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It was 1968 and the world was coming apart at the seams. It was a year of war, assassination and massive, global, unrest. The world needed a hero. Where was James Bond?
He wasn’t there. Having finished work on You Only Live Twice in early 1967, Sean Connery stepped away from the role that made him a household name, leaving the Bondless. A massive search went on for the next man to portray the world’s leading super spy. Note that I said “man” and not “actor.”
The man’s name was George Lazenby. At the time, Lazenby was one of the top male models in London, but he had never acted before. His only acting experience was a series of television commercials for Fry’s chocolate where he travelled around throwing candy bars at people. But by all accounts, including his own, Lazenby had very little self-doubt. He went to Sean Connery’s barber and asked to get his hair cut like James Bond. Then he went to Sean Connery’s tailor and asked for a suit like Connery’s. They couldn’t make one in time, but they had one there that had been made for Connery that he had never picked up. Lazenby tried it on and it fit like a glove. A glove that was a suit.
He went to visit Dyson Lovell, who was casting the role for Bond producers Albert “Cubby” Broccoli and Harry Saltzman. He did not have an appointment. He did not let that stop him. He strode purposefully past Lovell’s secretary straight into the office and said, “I hear you’re looking for the next James Bond.” Impressed with Lazenby’s look and manner, Lovell brought him over to meet Saltzman. On the way, he quizzed him on his acting experience, which was non-existent.. Lazenby invented a resume on the spot, saying that he’d done a lot of theater in his native Australia and some movies in Eastern Europe. There was no internet at the time, so Lovell was forced to take Lazenby’s word for it.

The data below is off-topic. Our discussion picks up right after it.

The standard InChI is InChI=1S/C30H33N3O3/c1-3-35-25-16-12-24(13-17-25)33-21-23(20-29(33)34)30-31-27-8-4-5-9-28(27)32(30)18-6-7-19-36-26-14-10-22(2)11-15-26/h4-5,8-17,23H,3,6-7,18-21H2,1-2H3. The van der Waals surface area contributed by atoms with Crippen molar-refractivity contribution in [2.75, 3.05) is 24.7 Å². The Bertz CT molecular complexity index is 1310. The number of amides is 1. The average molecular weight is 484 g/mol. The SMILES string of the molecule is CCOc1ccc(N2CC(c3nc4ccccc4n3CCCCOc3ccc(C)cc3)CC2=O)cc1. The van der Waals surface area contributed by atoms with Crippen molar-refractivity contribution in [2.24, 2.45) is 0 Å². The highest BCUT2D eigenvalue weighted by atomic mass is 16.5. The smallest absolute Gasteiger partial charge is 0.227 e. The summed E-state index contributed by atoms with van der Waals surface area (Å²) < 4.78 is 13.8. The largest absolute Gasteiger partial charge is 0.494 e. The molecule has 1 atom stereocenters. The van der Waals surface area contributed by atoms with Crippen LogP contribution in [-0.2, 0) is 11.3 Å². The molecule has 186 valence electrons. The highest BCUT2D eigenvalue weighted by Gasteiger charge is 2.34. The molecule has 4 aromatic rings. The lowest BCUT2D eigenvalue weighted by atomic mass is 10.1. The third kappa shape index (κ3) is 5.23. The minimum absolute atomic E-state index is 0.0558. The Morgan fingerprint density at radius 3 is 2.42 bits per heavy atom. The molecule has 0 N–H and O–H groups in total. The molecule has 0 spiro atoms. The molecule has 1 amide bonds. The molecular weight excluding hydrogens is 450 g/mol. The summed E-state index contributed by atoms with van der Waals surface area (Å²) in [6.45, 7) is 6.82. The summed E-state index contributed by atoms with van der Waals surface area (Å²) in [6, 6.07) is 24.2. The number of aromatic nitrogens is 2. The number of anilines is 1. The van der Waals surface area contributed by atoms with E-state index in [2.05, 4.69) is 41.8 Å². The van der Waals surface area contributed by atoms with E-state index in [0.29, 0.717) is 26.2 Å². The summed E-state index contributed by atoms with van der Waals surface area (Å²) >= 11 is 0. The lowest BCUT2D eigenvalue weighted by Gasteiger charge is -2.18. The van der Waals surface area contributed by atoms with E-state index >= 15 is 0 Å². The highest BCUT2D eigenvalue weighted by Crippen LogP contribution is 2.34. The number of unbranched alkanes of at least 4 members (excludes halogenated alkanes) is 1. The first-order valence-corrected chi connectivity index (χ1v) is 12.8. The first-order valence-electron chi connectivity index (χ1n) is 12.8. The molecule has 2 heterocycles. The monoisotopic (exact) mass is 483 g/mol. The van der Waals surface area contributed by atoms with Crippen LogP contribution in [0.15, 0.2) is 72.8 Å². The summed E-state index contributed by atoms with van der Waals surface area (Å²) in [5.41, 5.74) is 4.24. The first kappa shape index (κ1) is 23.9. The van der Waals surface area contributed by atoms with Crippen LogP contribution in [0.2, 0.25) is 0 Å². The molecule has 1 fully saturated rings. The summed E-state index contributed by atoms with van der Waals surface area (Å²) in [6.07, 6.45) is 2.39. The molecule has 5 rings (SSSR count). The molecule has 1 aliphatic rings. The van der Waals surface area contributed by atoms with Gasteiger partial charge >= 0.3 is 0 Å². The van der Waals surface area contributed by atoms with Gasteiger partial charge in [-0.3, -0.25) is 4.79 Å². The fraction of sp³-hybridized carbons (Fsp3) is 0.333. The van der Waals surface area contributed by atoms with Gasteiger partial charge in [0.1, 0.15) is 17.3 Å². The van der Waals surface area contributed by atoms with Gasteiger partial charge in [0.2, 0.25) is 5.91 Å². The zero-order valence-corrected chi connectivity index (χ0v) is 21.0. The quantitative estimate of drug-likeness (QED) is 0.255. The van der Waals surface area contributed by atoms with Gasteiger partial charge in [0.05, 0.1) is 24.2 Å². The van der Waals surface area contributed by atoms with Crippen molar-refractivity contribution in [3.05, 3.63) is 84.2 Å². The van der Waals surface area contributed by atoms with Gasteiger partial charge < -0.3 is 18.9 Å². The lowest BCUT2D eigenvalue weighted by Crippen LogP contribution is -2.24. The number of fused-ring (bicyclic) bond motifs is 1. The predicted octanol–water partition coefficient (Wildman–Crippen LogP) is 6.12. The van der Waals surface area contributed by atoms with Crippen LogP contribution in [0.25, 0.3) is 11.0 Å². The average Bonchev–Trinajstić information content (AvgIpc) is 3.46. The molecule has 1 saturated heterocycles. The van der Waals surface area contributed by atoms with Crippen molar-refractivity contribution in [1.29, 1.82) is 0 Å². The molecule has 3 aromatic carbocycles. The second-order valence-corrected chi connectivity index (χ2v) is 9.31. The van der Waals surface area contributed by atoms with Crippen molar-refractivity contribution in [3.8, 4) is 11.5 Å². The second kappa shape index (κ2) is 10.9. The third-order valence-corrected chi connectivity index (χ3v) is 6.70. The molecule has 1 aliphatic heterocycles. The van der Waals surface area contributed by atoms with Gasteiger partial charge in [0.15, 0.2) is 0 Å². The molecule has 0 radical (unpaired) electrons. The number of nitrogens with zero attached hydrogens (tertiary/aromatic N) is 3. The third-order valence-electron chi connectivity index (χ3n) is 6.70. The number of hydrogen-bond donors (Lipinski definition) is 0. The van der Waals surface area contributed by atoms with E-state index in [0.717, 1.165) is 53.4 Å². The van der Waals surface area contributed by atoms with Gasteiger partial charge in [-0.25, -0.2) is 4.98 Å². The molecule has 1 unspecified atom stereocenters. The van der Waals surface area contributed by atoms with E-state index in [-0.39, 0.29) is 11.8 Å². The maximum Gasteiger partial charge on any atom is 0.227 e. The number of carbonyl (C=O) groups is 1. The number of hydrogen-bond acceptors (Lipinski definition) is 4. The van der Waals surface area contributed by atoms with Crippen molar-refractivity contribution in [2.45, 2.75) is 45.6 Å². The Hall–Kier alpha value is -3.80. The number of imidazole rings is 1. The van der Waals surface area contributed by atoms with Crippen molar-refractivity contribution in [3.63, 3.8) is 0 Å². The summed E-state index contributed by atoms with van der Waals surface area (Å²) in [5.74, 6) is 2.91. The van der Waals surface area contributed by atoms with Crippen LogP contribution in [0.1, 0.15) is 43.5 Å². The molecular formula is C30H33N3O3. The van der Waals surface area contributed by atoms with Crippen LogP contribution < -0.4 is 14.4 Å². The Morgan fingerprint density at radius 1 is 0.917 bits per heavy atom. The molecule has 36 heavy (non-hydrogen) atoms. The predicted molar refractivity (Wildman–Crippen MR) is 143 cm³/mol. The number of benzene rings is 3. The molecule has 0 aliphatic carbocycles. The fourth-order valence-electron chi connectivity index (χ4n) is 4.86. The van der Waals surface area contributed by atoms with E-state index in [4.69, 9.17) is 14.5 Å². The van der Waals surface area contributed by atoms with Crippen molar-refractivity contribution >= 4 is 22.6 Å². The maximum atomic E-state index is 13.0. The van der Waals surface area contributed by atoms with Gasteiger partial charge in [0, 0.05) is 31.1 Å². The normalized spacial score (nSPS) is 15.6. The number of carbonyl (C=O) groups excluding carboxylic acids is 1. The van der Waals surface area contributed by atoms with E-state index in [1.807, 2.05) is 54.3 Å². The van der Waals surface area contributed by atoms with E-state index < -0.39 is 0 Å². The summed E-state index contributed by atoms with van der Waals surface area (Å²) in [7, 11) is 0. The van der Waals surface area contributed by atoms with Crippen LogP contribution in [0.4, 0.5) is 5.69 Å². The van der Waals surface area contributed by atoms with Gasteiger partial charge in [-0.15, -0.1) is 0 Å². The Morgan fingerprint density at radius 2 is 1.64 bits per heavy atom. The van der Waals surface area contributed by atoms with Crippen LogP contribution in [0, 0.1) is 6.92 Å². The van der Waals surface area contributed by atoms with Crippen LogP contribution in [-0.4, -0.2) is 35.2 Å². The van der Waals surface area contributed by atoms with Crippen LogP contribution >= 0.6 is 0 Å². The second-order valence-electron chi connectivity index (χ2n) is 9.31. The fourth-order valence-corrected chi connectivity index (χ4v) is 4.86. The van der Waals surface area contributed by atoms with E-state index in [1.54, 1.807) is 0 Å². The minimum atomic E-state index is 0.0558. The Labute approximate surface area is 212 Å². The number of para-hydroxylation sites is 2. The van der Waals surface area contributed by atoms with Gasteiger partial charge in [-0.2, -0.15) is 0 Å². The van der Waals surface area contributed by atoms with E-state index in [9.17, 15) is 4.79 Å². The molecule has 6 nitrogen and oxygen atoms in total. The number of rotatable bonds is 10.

In the meeting, Saltzman asked Lazenby about his acting experience. Lazenby gestured to Dyson Lovell and said, “I just told him, let him tell you.” Saltzman was impressed with the move, which made Lazenby look very ballsy and self-assured, Very Bondian. According to “Some Kind Of Hero: The Remarkable Story Of The James Bond Films” by Matthew and Ajay Chowdhury, what really happened was Lazenby was terrified by the question because he hadn’t bothered to remember his own story from just moments before.
It was arranged for Lazenby to meet the director of the next Bond film, Peter Hunt. Hunt was known mostly as an editor and second unit director on the Bond films, pioneering the series, fast frenetic cutting style. The next movie, On Her Majesty’s Secret Service, was to be his directorial debut. Again, according to Field and Chowdhury’s book, Lazenby wandered across the hall of his apartment building to see his neighbor, an acting coach named Kevin Duggan, and said, “I’m meeting with the director tomorrow about being the next James Bond and I need an acting lesson.”
To which Duggan replied, “and you want an acting lesson NOW?”
Also at Duggan’s that night was hippie guru, Ronan O’Rahilly. Remember that name.
The next day Lazenby met with Hunt and soon after screen-tested. And screen-tested. And screen-tested some more. Eventually he won the part, becoming Sean Connery’s successor in the sixth 007 motion picture, 1969’s On Her Majesty’s Secret Service.
In his defense, for a guy that had never acted before, Lazenby is not terrible. In fact, if you view On Her Majesty’s Secret Service through the lens of being a major, sprawling international production with a star that has no previous acting experience, he's quite remarkable.
But a person with zero previous experience shouldn’t be the star of a major, international production. Most especially not under a first-time director. Despite all this, On Her Majesty’s Secret Service is not bad. The lack of Connery is jarring, but everything else is where it should be and, all things considered, it’s pretty good. It's some people’s favorite Bond movie, so go figure.
Aaaaanyway, the story goes that On Her Majesty’s Secret Service was a bomb and Lazenby was fired and United Artist paid Sean Connery a grillion dollars to come back one more time for Diamonds Are Forever.
That is not what happened. It was not a bomb and Lazenby was not fired. Connery did, however, get the grillion.
What really happened? Remember hippie guru Ronan O’Rahilly?